While the right to strike was removed from the Chinese constitution in 1982, as part of the Chinese Communist Party’s pro-capitalist “market reform”, this is regularly defied by sections of the working class in spontaneous strikes, walkouts and angry protests and blockades.

In 2007, Beijing responded to the growing incidence of workers’ unrest with its Emergency Response Law. The legislation directed police and security forces to rapidly suppress any protest that “severely jeopardised public order”. The CLB pointed out that in the 100 cases it studied, at least 61 involved police intervention.

“After a strike breaks out,” the CLB noted, “the local government sends in the police to seal off the main factory entrance and prevent workers from getting on to the streets, staging demonstrations or blocking roads, railway lines or bridges. When a blockade does occur, riot police may be called in to persuade participants to abandon the action and allow resumption of traffic. Should the protestors refuse to comply, police many forcibly disperse them.”

Super-exploitation

Atrocious working conditions, low wages and other forms of super-exploitation are precisely why China’s export processing trade has been so attractive for foreign investors. In fact, the industry's annual import-export volume has rapidly grown from just $2.5 billion in 1981 to $986 billion in 2007.

In January 2008, Beijing enacted a Labour Contract Law and subsequently two other related laws in an attempt to claim that it was providing some basic protection for workers. This legislation, however, is regularly ignored by local governments when foreign investors threaten to withdraw from China if they have to comply with the laws. In fact, in 2007, even before the legislation came into effect, employers were preparing to circumvent its provisions.

Fearing they would be forced to provide workers with long-term contracts, some employers began sacking long-serving staff, forcing them to sign short-term contracts or change their status to temporary dispatch workers. Other employers produced two contracts—one in English and another in Chinese. The real terms of employment, however, were in English, which workers could not understand.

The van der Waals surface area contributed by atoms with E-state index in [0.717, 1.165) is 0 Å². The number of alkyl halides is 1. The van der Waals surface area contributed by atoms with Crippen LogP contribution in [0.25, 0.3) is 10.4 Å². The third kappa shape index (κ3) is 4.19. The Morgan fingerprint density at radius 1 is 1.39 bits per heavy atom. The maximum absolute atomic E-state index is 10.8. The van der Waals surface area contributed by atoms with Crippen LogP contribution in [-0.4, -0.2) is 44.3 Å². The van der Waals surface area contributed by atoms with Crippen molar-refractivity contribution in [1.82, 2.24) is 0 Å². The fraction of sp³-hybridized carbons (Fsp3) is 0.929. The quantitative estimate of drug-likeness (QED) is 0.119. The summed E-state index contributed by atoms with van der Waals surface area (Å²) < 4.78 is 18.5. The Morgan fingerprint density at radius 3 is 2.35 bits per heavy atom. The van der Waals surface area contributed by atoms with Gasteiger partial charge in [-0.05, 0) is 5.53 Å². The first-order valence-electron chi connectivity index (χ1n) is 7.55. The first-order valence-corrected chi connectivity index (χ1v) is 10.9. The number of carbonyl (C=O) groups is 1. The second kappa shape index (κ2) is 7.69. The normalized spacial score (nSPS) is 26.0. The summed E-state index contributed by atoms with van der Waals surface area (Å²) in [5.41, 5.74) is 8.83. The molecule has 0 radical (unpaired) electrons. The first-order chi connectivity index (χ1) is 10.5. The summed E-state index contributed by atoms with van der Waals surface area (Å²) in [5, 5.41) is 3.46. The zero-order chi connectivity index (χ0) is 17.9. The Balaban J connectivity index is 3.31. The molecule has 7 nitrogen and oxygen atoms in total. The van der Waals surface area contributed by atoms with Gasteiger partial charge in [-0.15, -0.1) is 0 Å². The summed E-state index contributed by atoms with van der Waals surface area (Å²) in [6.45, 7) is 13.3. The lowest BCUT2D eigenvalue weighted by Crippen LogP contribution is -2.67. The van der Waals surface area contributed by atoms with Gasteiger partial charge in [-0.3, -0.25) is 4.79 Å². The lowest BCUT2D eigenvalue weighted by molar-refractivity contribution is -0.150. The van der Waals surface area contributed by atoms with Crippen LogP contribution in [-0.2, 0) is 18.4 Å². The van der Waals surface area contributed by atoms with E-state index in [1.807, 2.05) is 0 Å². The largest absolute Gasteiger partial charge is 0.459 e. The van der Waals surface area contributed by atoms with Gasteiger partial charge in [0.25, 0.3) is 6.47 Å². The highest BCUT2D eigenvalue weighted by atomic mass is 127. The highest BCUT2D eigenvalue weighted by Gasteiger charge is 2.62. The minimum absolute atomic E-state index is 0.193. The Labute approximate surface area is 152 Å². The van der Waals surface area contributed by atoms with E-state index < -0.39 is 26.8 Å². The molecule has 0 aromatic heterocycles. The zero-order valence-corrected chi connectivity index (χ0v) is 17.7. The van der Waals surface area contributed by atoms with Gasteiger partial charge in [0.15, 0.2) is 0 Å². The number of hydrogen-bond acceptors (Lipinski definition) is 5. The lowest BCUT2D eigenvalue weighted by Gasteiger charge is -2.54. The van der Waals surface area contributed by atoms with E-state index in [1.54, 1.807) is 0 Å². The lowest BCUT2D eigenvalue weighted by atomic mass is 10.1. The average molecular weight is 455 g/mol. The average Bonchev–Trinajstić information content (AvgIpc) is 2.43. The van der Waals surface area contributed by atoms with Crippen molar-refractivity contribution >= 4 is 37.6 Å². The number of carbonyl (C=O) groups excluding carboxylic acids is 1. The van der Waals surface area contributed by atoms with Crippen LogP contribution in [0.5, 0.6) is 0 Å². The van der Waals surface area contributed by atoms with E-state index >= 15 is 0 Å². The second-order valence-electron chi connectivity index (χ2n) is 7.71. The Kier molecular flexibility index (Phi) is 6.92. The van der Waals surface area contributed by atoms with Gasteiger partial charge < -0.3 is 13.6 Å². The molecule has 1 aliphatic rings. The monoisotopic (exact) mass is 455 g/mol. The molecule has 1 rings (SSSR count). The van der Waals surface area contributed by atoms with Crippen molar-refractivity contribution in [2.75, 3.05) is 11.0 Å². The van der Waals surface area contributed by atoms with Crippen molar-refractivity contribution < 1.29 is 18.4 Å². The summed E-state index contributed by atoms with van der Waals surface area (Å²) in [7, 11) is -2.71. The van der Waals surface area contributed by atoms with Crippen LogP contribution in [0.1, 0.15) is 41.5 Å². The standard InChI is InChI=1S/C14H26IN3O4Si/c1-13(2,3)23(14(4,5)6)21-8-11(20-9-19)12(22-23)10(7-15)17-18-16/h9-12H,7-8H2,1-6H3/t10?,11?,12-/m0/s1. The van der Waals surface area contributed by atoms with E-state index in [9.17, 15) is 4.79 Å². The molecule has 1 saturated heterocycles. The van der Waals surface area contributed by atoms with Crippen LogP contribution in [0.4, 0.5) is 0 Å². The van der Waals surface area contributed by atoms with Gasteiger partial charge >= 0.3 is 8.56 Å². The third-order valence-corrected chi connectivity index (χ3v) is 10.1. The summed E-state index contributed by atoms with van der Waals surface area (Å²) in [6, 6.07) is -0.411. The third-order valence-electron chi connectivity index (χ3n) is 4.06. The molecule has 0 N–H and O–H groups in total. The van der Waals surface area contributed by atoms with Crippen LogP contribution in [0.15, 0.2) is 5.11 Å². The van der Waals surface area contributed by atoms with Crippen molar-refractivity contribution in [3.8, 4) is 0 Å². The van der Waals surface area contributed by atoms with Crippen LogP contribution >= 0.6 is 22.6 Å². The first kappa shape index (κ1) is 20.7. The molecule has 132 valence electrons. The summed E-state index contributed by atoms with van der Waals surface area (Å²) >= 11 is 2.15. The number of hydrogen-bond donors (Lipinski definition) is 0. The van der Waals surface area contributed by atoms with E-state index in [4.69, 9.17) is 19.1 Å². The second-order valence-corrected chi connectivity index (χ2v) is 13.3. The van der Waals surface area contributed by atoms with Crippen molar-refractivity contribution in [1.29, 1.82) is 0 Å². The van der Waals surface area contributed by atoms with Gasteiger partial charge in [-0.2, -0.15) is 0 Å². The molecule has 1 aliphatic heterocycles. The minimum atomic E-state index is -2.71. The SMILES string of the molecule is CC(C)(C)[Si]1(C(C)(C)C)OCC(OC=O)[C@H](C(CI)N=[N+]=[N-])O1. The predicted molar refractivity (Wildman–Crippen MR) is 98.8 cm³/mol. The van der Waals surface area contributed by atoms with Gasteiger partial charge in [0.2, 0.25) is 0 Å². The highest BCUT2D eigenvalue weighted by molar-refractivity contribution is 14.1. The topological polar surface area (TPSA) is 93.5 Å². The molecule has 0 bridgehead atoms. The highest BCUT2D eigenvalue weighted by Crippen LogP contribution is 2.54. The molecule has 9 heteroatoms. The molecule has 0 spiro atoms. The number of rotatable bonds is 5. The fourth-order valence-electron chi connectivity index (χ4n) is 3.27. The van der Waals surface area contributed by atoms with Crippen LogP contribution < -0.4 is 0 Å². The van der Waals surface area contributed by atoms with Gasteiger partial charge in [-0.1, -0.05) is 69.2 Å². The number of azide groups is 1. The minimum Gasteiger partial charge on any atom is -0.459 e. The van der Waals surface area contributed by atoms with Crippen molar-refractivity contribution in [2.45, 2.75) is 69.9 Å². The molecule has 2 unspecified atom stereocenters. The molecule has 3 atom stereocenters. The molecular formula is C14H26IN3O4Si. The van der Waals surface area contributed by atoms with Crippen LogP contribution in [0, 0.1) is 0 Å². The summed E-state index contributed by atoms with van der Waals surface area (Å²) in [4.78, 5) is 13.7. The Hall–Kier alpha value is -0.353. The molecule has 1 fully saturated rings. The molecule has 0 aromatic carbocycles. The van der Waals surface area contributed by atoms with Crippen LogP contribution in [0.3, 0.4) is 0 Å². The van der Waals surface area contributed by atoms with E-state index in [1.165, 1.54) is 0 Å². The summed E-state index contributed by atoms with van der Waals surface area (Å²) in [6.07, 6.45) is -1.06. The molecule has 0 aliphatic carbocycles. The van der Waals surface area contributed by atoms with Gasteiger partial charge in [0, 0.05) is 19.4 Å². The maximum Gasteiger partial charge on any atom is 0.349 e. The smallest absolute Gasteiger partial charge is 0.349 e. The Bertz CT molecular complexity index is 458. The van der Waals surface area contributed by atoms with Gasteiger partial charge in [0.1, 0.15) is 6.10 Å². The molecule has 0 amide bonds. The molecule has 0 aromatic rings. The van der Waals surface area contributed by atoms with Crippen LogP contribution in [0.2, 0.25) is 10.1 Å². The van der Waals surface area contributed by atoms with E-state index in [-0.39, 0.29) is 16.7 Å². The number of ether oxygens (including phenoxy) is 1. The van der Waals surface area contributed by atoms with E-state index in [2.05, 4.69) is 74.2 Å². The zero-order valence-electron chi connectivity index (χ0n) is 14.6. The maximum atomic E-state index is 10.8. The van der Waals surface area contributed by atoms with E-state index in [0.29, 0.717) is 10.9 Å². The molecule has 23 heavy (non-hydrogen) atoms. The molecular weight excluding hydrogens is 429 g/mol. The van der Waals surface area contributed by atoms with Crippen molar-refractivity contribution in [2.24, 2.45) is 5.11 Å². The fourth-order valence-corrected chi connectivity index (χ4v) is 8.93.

Export processors and other factory owners also increased costs of dormitory accommodation, food and increased penalties to compensate their supposed “losses” from the new labour laws.

While documenting the widespread abuse of workers’ rights, the CLB promotes the illusion that the state-controlled All-China Federation of Trade Unions (ACFTU) can be transformed into an organisation that will defend interests of workers.

While the CLB report was forced to admit that workers were “highly suspicious and mistrustful” of ACFTU officials, it concluded with the claim that it was “essential that the formal organising power of the ACFTU be somehow integrated with the strength and support of the workers themselves”.

In this way, the report continued, workers will finally be able to “engage in the kind of healthy and equal tripartite relationship with management and government required for the smooth running of a market-oriented economy.”

The ACFTU, however, does not in any way represent the interests of workers but functions as an instrument of the employers and the CCP apparatus in suppressing their independent demands. In November, for instance, Guangdong ACFTU branch called for an end to collective bargaining because companies in China were “having tough time at present”.

The key issue confronting the Chinese working class is the building of a party based on the perspective of socialist internationalism to abolish capitalism, not to prop it up. That is the only way for workers to mount an independent political struggle to defend their jobs and living standards.